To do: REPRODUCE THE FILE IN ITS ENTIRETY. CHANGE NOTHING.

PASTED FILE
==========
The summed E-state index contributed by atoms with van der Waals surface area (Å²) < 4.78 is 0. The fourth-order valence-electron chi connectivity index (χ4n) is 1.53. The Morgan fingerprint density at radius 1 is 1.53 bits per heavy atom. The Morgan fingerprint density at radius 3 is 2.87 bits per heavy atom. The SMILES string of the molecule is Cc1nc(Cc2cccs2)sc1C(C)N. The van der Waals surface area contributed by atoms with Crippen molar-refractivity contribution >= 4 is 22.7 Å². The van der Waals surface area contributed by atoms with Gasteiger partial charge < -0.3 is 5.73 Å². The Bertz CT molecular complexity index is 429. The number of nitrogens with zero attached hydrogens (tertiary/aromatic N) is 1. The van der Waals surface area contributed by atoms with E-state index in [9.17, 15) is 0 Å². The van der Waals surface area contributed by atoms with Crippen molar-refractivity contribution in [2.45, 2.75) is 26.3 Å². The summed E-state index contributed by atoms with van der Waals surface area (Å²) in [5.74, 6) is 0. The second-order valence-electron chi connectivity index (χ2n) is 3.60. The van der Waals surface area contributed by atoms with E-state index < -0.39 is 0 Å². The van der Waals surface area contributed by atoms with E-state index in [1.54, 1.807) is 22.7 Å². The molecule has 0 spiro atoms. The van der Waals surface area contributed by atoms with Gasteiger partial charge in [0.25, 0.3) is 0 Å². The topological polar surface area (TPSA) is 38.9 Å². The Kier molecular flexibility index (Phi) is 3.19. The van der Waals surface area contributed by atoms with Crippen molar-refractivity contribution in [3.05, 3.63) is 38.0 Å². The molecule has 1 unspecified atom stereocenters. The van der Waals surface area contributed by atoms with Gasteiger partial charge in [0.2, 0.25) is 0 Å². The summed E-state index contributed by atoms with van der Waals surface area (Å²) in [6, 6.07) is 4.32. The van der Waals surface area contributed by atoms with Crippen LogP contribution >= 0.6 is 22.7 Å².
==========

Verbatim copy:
The summed E-state index contributed by atoms with van der Waals surface area (Å²) < 4.78 is 0. The fourth-order valence-electron chi connectivity index (χ4n) is 1.53. The Morgan fingerprint density at radius 1 is 1.53 bits per heavy atom. The Morgan fingerprint density at radius 3 is 2.87 bits per heavy atom. The SMILES string of the molecule is Cc1nc(Cc2cccs2)sc1C(C)N. The van der Waals surface area contributed by atoms with Crippen molar-refractivity contribution >= 4 is 22.7 Å². The van der Waals surface area contributed by atoms with Gasteiger partial charge < -0.3 is 5.73 Å². The Bertz CT molecular complexity index is 429. The number of nitrogens with zero attached hydrogens (tertiary/aromatic N) is 1. The van der Waals surface area contributed by atoms with E-state index in [9.17, 15) is 0 Å². The van der Waals surface area contributed by atoms with Crippen molar-refractivity contribution in [2.45, 2.75) is 26.3 Å². The summed E-state index contributed by atoms with van der Waals surface area (Å²) in [5.74, 6) is 0. The second-order valence-electron chi connectivity index (χ2n) is 3.60. The van der Waals surface area contributed by atoms with E-state index < -0.39 is 0 Å². The van der Waals surface area contributed by atoms with E-state index in [1.54, 1.807) is 22.7 Å². The molecule has 0 spiro atoms. The van der Waals surface area contributed by atoms with Gasteiger partial charge in [0.25, 0.3) is 0 Å². The topological polar surface area (TPSA) is 38.9 Å². The Kier molecular flexibility index (Phi) is 3.19. The van der Waals surface area contributed by atoms with Crippen molar-refractivity contribution in [3.05, 3.63) is 38.0 Å². The molecule has 1 unspecified atom stereocenters. The van der Waals surface area contributed by atoms with Gasteiger partial charge in [0.2, 0.25) is 0 Å². The summed E-state index contributed by atoms with van der Waals surface area (Å²) in [6, 6.07) is 4.32. The van der Waals surface area contributed by atoms with Crippen LogP contribution >= 0.6 is 22.7 Å².